Outdoor female cannabis plants will begin their pre flower or flowering stages once the days become shorter and the fall season approaches. Female plants will start the flowering stage for indoor growth once the light cycle has been changed to twelve on/twelve off. Once you see a wispy white hair or two, you’ll know it has begun.
Your cannabis plant will begin to form female pre flower clusters around the nodes within the first three weeks. You should notice that your plant is significantly growing in size, and its fan leaves are bright green. Around week three is the perfect time to check for disease, fungi, mold, or pests that could potentially harm your weed plant’s effort in growing flowers.
How do light periods affect cannabis life stages and gender?
When growing a cannabis plant from a bag seed, you will want to understand light periods and how they affect the cannabis life cycle. If you don’t, your plant may never produce buds. The light schedule for your cannabis plant will change throughout its life stages.
In the vegetative stage, female cannabis plants need eighteen to twenty-four hours of sunlight per day. This will help them to grow stems and leaves. Female marijuana plants will need twelve hours of light then twelve hours of complete darkness on a cycle in the flowering stage. This will promote the female plants to produce buds. Remember, there are no male flowers made from male marijuana plants.
Feminized seeds vs. Regular cannabis seeds
Regular seeds are completely organic and pure. Regular seeds, male and female, will produce the typical 50/50 male cannabis plant or female marijuana plant. Feminized seeds are extracted from a treated cannabis plant and will only result in the female plant, female pre flowers, seed production, and never male flowers.
Hydroponics, Aquaponics, and Aeroponics
There are three soilless growing techniques used for marijuana plants. With hydroponics, it instead emerges into nutrient-rich water instead of placing the plant in soil.
Aeroponics is a process used by NASA that removes moisture and soil while the roots dangle in a tank filled with top-quality, nutritious air. The plants are misted with water using this method.
Aquaponics is a combination of fish farming and the hydroponic system. In this method, most growers use their fish to supply the water with nutrients from their waste.
Growing indoors vs. outdoors
Indoor growers have ultimate control over the conditions for their female plants. You can control lighting, water intake, nutrients, temperature, and humidity if you grow weed indoors. When growing marijuana plants outdoors, not so much. With indoor growth, you don’t have to follow a particular cycle so that you can yield multiple harvests in one year.
Outdoor growers have to deal with natural elements, pests, and less control. However, growing outdoors can yield a larger, more plentiful crop. There’s also the sun, the ultimate light source at your disposal, be aware of light leaks and too much sunlight on the marijuana plants. Not to mention, outdoor growing of the female cannabis plant can save money and reduce your carbon footprint.
How to harvest your weed plants
Harvesting female marijuana plants require four main steps: cutting plants down, trimming the buds, drying, and curing the buds before smoking. If you utilize wet trimming, the process involves cutting the female flowers and then allowing them to dry. For dry trimming, you’ll remove the female plants, hang them to dry, and then cut the buds off.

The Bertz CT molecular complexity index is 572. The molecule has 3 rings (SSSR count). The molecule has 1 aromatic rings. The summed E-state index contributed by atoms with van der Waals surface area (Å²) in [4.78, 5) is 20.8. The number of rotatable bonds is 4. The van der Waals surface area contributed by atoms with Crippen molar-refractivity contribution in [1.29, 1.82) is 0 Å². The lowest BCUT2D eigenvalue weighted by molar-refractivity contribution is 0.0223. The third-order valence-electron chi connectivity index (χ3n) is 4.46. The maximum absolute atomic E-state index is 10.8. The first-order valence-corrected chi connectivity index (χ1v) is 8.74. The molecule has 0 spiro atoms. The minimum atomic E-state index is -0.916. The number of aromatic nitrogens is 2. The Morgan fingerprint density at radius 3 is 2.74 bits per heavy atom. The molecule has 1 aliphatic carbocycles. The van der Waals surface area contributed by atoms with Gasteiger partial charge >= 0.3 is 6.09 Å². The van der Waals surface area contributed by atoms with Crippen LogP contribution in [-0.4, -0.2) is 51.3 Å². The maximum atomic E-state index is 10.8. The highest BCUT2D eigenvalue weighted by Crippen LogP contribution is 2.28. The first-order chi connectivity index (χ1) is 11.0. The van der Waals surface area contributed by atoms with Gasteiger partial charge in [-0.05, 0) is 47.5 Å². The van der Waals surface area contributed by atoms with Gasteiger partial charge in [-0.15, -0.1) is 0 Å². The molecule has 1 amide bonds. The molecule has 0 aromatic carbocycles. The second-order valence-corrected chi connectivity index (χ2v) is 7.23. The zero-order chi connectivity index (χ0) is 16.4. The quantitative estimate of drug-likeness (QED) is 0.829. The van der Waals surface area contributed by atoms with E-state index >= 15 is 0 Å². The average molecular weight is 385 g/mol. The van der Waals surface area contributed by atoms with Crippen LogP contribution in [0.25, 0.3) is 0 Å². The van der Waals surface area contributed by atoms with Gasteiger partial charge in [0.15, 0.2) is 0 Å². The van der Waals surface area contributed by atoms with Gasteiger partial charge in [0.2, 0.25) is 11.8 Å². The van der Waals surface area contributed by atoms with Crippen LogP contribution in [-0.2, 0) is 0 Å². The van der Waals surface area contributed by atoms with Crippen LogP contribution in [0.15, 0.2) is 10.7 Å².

An outdoor harvest in North America should happen between September and November, depending on your specific area and local climate. For indoor marijuana plants, harvesting should occur between seven and ten weeks after the flowering stage.
Common problems when growing cannabis plants
A few common issues to look out for on your female and male plants, pre flowers and buds:
- pH imbalance
- nitrogen deficiency
- spider mites
- nutrient burn
- light leaks
- verticillium wilt
Types of Cannabis plants
- Indica plants produce airy, more developed buds than Sativa. It originates from the Kush region near Afghanistan and is from a colder, mountainous climate. Indica leaves are shorter and bushy and have dark, full leaves, and clumpy buds. It has higher THC lower CBD and is known for its relaxing high. This type of weed is excellent for nighttime due to its body-high and pain-relieving effects.
- Sativa weed plants are from the warmer climates, producing tall, long leaves and dense, thick buds during the flowering stage. It has more CBD cannabinoids and less THC and is the perfect strain to consume in the morning due to its energetic, cerebral high.
- Hybrids are cross-germinated from two different strains to form a combination of Indica and Sativa. Typically, one or the other will be dominant and will, in turn, produce the effects experienced by the user. Hybrid strains are prevalent and offer a more balanced high.
- Hemp and Ruderalis are legal in the US, thanks to the Farm Bill of 2018. They are very low in THC, causing little to no psychoactive effects. Ruderalis is from Russia, is an auto-flowering plant, and has short, thin stems with large leaves. Hemp is more similar in looks to Indica and Sativa, but it doesn’t produce much THC. Hemp is used in the textile industry and for its production of alternative cannabinoids, such as CBD and CBG.
If you like to smoke buds, chances are you have been curious about male and female cannabis plant anatomy and their growth cycles. Before beginning a process of growing male and female plants, it’s crucial to look up growing laws in your state as it’s not legal everywhere.
With our guide, you should understand the basics of the female and male marijuana plant and should be able to begin your effort growing flowers for yourself. Now you will know they are certainly not the same plant depending on their sex organs.
Knowing the essential differences between male and female marijuana plants will save you time, money, and energy. From here, you can find the perfect regular or feminized seeds and begin your cannabis cultivation journey.